Since around 2000, analysts have pointed to the accelerating "everything over IP" trend and warned that we had better get ready for IPv6. So why, 11 years later, are we are still nagging many networking vendors to please, just add IPv6 support to their products already?
Since 2006 we've known that 2011 would be the year IPv4 addresses would be depleted, yet so many of us were caught flat-footed by the announcement that--surprise!--the very last IPv4 addresses had been handed out to the regional registries.
How did this happen? It's really not all that surprising. We tend to prioritize our network upgrades around the most urgent needs, and IPv6 has always seemed like something that could be put off just a year or two longer while we focus our budgets and engineering resources on that new MPLS core or those new data center switches or whatever else appears to present a more tangible return on investment.
So does IPv6 finally have the requisite urgency to move at least close to the top of our priority lists? Yes, in the service provider arena, where the business case is straightforward: We are running out of an essential network resource (addresses) and must do something about it. But in most of the enterprises and content providers I work with, that urgency has not yet hit home. Internally, most enterprise networks can continue to grow using private IPv4 addresses behind IPv4-to-IPv6 Network Address Translation (NAT44), and externally accessible services do not grow quickly enough for IPv4 address depletion to present a near-term resource shortage.
Nevertheless, as I discussed in a recent InformationWeek Analytics report, externally accessible services are behind the business case for IPv6 in enterprise and service provider networks. Service providers, particularly broadband service providers, will soon be provisioning thousands of new home and small office customers on IPv6.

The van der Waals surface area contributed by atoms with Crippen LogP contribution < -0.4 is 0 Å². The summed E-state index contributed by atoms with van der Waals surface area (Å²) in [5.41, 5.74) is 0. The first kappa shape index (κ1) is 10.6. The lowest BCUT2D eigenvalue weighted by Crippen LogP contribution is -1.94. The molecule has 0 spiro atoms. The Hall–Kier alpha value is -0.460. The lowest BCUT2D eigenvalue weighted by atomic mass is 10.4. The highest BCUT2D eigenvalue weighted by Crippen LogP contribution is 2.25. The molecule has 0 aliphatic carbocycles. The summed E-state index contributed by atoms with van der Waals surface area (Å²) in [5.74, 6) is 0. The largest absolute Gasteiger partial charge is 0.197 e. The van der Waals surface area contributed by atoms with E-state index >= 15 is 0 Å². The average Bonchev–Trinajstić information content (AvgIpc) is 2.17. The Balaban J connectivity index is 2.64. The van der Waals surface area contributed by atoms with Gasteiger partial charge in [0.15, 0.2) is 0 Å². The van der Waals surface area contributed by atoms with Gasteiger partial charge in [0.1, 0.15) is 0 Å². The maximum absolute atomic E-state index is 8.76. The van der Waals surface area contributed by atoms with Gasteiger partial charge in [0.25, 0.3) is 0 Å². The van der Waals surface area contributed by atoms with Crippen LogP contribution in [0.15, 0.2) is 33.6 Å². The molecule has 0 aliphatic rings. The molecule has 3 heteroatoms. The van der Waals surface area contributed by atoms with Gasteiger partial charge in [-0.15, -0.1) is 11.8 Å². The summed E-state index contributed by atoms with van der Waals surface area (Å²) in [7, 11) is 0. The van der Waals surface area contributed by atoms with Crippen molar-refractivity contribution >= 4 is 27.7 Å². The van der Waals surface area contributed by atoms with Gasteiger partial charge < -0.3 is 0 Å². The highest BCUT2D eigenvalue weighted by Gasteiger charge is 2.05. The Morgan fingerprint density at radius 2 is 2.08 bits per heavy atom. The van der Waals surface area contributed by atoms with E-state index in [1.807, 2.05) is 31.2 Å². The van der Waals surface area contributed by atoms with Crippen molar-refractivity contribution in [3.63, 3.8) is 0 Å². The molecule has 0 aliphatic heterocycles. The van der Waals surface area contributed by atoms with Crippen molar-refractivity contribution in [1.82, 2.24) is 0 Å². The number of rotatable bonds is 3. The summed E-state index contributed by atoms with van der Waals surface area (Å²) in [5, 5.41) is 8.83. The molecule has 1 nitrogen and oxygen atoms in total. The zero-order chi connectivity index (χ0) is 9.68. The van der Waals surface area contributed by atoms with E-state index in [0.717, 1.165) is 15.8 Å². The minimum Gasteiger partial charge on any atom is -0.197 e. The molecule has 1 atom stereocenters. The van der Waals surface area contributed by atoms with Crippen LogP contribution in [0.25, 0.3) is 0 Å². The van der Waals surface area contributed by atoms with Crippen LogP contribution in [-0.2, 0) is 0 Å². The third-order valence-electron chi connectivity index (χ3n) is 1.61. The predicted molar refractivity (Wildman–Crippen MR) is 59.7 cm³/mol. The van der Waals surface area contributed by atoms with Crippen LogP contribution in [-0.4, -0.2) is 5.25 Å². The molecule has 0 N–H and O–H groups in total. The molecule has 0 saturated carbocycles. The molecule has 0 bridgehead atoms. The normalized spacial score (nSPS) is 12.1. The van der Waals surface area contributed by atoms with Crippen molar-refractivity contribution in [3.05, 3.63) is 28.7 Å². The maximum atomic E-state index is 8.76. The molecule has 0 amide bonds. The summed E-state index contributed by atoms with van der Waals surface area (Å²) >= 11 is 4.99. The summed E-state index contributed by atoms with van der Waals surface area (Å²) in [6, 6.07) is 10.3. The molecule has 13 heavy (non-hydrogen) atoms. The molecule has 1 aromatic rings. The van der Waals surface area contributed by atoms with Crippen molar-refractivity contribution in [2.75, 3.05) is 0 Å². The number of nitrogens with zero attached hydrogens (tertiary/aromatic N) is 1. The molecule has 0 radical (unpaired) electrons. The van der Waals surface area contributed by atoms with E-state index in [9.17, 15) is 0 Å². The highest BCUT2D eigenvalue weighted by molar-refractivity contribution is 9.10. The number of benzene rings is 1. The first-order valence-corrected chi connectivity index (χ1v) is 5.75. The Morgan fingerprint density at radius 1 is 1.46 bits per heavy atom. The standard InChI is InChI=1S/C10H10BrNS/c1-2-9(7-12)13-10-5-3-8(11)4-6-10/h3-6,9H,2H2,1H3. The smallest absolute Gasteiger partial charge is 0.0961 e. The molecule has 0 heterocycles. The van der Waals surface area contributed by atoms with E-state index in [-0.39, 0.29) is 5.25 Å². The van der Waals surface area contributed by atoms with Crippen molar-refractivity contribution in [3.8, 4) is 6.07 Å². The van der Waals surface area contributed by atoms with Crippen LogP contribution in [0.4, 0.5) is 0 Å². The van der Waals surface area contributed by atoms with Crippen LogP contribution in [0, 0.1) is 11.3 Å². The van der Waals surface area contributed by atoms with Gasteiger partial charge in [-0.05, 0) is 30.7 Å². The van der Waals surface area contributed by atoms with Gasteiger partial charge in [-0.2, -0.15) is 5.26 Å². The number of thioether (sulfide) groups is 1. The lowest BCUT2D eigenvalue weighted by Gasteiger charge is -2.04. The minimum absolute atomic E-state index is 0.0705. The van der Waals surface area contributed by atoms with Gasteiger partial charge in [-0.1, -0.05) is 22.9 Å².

There are three alternatives for those IPv6 customers to reach online content and services:
-- The broadband service provider will provide a centralized NAT (Large-Scale NAT, or LSN) system that allows the user to reach IPv4 content using private IPv4 addresses.
-- The enterprise will stand up IPv6 proxies in front of their IPv4-only servers.
-- The services can be made accessible natively by IPv6.
Lab testing and some field experience have revealed that LSN and IPv6 proxies will adversely affect or completely break some applications. If your customers experience problems with your online services, they are not going to blame their service providers. They are going to blame you.
Therefore, the case for IPv6 in the enterprise and content provider arena is not the continuation of addressing resources, but the continuation of customer quality of experience. You can hope for the best with service provider LSNs (completely out of your control) or IPv6 proxies, or you can bypass those temporary workarounds completely by making your services natively accessible via IPv6.
I know what you're thinking--you're not feeling pressure from large groups of IPv6 users yet, so there is the temptation, as usual, to put off IPv6 deployment in your edge services for another year or two.
That would be a mistake. Every IPv6 project I have been involved with has been more complex than originally expected, and most of that complexity has stemmed from the need to identify and test applications in an IPv6 environment. Your IPv6 planning should begin by determining what applications, content, and services must be externally accessed. Are those services IPv6 ready? How do you certify them?
Who's responsible for modifying applications that don't behave well over IPv6? What are the criteria for determining whether to modify a noncompliant application or to replace it?
And don't forget your telecommuting employees, who must access internal services over VPNs. Will your systems be ready when their home broadband providers begin rolling out IPv6?
Sure, you can find plenty of reasons to put off IPv6 planning until next year, or to implement a workaround that appears to get you off the hook for the near term. But IPv6 is inevitable. Avoidance now will eventually cost you more money, in lost customers and lost productivity, than it will cost you to begin IPv6 implementation now. Trust me on this.
Learn more at the InformationWeek Analytics Live session at Interop Las Vegas on Thursday, May 12, called "IPv6: Moving to the Next Generation Internet."
Jeff Doyle has designed or assisted in the design of large-scale IP service provider networks throughout North America, Europe, Japan, Korea, Singapore, and the People's Republic of China. He is one of the founders of the Rocky Mountain IPv6 Task Force and is an IPv6 Forum Fellow.